Chasing Greatness

Actor Djimon Hounsou of 'The Island' has come a long way, but he's just beginning to show the world what he's made of.

July 26, 2005|By Michael Sragow | Michael Sragow,SUN MOVIE CRITIC

WASHINGTON - Djimon Hounsou has the potent focus and poetic intuition to make his directors believe in the supernatural.

Hounsou, who co-stars in Michael Bay's current action extravaganza The Island, won an Academy Award nomination two years ago when he played a frustrated African artist befriending an Irish immigrant family in director Jim Sheridan's In America. (It was the first Oscar nod for a black African actor.) While auditioning Hounsou, Sheridan asked the 6-foot-4, powerfully built actor to concentrate all his strength and sensitivity on sussing out the spirit of the Irish family's dead son.

"That started out as an improvisation," Sheridan said, "but it led me to believe that in that film, I could, somewhere, on some level, create the invisible."

So In America became a movie about intangibles - the vibrations that connect children to their parents and parents to each other and all of them to a new land. And Hounsou - a man Sheridan describes as "the most grounded actor you've ever seen, a real John Wayne type" - turned himself into a towering human version of E.T.: a source of truth and heart for the Irish kids, even after he leaves Earth.

Hounsou (his full name is pronounced Jai'-mun Hun'-soo) actually has a John Wayne role in The Island. He plays the chief of a special-ops-grade security force who takes the job of tracking down and eliminating two runaways (Ewan McGregor and Scarlett Johansson) from a mysterious colony.

But Hounsou doesn't feel like John Wayne when he enters a D.C. hotel room in the middle of a typical tour day that started at 7 a.m. and isn't scheduled to end until he throws out the first ball at a Washington Nationals game that night.

"I'm a bit exhausted," he admits, in his soft, French-accented English. But even at half-speed, his quiet containments draw you in. "Charisma" is an overused word, but no other can so aptly describe Hounsou. His magnetism derives from casual grace and generosity as well as intensity. Tell him that his character works in The Island because he makes you feel the humanity inside the terminator and he murmurs, "Thank you." Then he credits director Bay, a filmmaker not well known for helping actors fill out characters.

Hounsou is the opposite of ostentatious. Asked to relate his extraordinary life story, he says, "Let me quickly block it out for you." You have to beg him to slow down. The youngest of five children, he was born in the poor African country of Benin, previously Dahomey, part of French West Africa. In a scenario common to emerging nations dominated by colonial cultures, Hounsou grew up feeling that to accomplish anything he had to journey to the former empire. At age 12, he made the "huge" leap to Lyon, France, where he lived with two brothers who'd made the trek before him.

His family would have loved for him to become a doctor. But even as a schoolboy in Africa he'd realized that acting was his true vocation. Doing school plays and amateur theatricals in Benin, he discovered, "I could be expressive on-stage in a way I never could be as a shy person, in life." Deep down, he knew that after high school he'd break away and go to Paris.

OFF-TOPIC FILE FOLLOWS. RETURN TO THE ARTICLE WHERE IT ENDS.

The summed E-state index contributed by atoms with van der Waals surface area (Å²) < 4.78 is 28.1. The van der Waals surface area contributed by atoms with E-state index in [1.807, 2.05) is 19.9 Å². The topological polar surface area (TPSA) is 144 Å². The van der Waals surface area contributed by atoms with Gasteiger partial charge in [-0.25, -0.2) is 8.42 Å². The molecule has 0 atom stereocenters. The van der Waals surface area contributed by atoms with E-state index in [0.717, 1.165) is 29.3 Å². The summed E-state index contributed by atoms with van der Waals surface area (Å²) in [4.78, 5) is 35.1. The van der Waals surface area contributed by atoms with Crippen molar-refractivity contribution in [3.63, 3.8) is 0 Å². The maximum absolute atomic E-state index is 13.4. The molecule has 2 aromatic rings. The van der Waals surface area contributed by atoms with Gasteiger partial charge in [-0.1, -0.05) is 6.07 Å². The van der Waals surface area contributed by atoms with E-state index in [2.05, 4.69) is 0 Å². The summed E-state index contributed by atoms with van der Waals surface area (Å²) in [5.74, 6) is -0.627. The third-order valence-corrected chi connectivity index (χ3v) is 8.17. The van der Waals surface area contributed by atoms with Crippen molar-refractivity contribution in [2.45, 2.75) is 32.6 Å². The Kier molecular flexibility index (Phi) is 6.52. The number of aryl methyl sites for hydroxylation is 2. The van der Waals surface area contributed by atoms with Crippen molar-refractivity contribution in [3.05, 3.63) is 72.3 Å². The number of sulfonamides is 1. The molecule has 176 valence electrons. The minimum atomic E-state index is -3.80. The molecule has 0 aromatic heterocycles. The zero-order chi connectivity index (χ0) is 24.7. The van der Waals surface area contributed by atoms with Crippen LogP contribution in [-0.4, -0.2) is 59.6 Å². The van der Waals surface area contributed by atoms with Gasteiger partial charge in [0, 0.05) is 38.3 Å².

He ended up panhandling and Dumpster-diving in the City of Light. But in the French equivalent of a movie exec finding a starlet at a Sunset Boulevard drugstore, fashion designer and photographer Thierry Mugler noticed him and pulled him out of the gutter and onto the runway. He became a sought-after presence on the catwalks of Paris and London.

On a trip to Los Angeles with Mugler to promote the designer's latest line, Hounsou realized that Hollywood was where he wanted to be: "It was the center of entertainment for the world."

He made his stand to become an actor. After studying with coaches whose lessons he couldn't take to heart, he enrolled with Harry Mastrogeorge - "my best, most inspiring teacher. His take on acting seemed so much more accurate to me than anything I'd heard before. Because at the end of the day, it's being willing to play and to make it believable."

He's not a Method actor intent on drawing from his own life. "As an actor, you're the instrument of what you do, so of course you do leave a bit of yourself or your persona in some of the roles you play. But you should be able to separate your life from your work."

Still, talking to Hounsou and thinking of his performing high points, you sense him calling on the deep wells of resilience and humor that he acquired in his rise from obscure poverty to international acclaim. His performance in Amistad is astounding both as a piece of acting and an epochal career leap.

By 1997, he'd gained experience only in small film roles and music videos. But Hounsou found himself playing the African hero Cinque, who rose up against slave traders, commandeered the Spanish ship La Amistad and kept his people unified even after the U.S. Coast Guard captured them and lawyers argued their case for freedom all the way to the Supreme Court.

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